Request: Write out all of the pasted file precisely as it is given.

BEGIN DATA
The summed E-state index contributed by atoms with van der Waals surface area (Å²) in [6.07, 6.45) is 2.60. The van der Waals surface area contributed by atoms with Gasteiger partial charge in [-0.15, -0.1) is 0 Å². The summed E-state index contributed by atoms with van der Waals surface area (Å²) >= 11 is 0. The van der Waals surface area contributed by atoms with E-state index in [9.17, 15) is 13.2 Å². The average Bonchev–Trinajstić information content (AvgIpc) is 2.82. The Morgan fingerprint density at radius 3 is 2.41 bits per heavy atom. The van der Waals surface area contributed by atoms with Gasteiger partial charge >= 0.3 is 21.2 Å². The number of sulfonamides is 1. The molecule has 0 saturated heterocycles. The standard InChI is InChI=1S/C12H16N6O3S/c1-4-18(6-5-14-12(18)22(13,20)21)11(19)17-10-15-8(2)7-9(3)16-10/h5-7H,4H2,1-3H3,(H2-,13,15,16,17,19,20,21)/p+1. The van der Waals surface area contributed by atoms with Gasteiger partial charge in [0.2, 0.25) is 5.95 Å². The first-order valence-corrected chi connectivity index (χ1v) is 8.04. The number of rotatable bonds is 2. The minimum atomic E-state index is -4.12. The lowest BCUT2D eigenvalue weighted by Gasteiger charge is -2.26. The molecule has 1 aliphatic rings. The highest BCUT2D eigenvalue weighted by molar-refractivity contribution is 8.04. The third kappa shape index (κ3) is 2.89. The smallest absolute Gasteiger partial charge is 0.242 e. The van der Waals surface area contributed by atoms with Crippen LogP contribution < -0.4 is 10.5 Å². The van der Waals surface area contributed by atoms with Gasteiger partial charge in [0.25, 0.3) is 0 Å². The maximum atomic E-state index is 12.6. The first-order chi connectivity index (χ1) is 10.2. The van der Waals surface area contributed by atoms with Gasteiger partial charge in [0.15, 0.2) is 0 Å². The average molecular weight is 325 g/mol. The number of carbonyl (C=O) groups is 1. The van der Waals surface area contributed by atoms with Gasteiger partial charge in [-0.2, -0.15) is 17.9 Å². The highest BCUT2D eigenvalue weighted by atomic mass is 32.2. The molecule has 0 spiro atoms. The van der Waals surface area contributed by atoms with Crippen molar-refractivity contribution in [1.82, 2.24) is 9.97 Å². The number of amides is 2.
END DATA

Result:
The summed E-state index contributed by atoms with van der Waals surface area (Å²) in [6.07, 6.45) is 2.60. The van der Waals surface area contributed by atoms with Gasteiger partial charge in [-0.15, -0.1) is 0 Å². The summed E-state index contributed by atoms with van der Waals surface area (Å²) >= 11 is 0. The van der Waals surface area contributed by atoms with E-state index in [9.17, 15) is 13.2 Å². The average Bonchev–Trinajstić information content (AvgIpc) is 2.82. The Morgan fingerprint density at radius 3 is 2.41 bits per heavy atom. The van der Waals surface area contributed by atoms with Gasteiger partial charge >= 0.3 is 21.2 Å². The number of sulfonamides is 1. The molecule has 0 saturated heterocycles. The standard InChI is InChI=1S/C12H16N6O3S/c1-4-18(6-5-14-12(18)22(13,20)21)11(19)17-10-15-8(2)7-9(3)16-10/h5-7H,4H2,1-3H3,(H2-,13,15,16,17,19,20,21)/p+1. The van der Waals surface area contributed by atoms with Gasteiger partial charge in [0.2, 0.25) is 5.95 Å². The first-order valence-corrected chi connectivity index (χ1v) is 8.04. The number of rotatable bonds is 2. The minimum atomic E-state index is -4.12. The lowest BCUT2D eigenvalue weighted by Gasteiger charge is -2.26. The molecule has 1 aliphatic rings. The highest BCUT2D eigenvalue weighted by molar-refractivity contribution is 8.04. The third kappa shape index (κ3) is 2.89. The smallest absolute Gasteiger partial charge is 0.242 e. The van der Waals surface area contributed by atoms with Crippen LogP contribution < -0.4 is 10.5 Å². The van der Waals surface area contributed by atoms with Gasteiger partial charge in [0.25, 0.3) is 0 Å². The maximum atomic E-state index is 12.6. The first-order chi connectivity index (χ1) is 10.2. The van der Waals surface area contributed by atoms with Gasteiger partial charge in [0.15, 0.2) is 0 Å². The average molecular weight is 325 g/mol. The number of carbonyl (C=O) groups is 1. The van der Waals surface area contributed by atoms with Gasteiger partial charge in [-0.2, -0.15) is 17.9 Å². The highest BCUT2D eigenvalue weighted by atomic mass is 32.2. The molecule has 0 spiro atoms. The van der Waals surface area contributed by atoms with Crippen molar-refractivity contribution in [1.82, 2.24) is 9.97 Å². The number of amides is 2.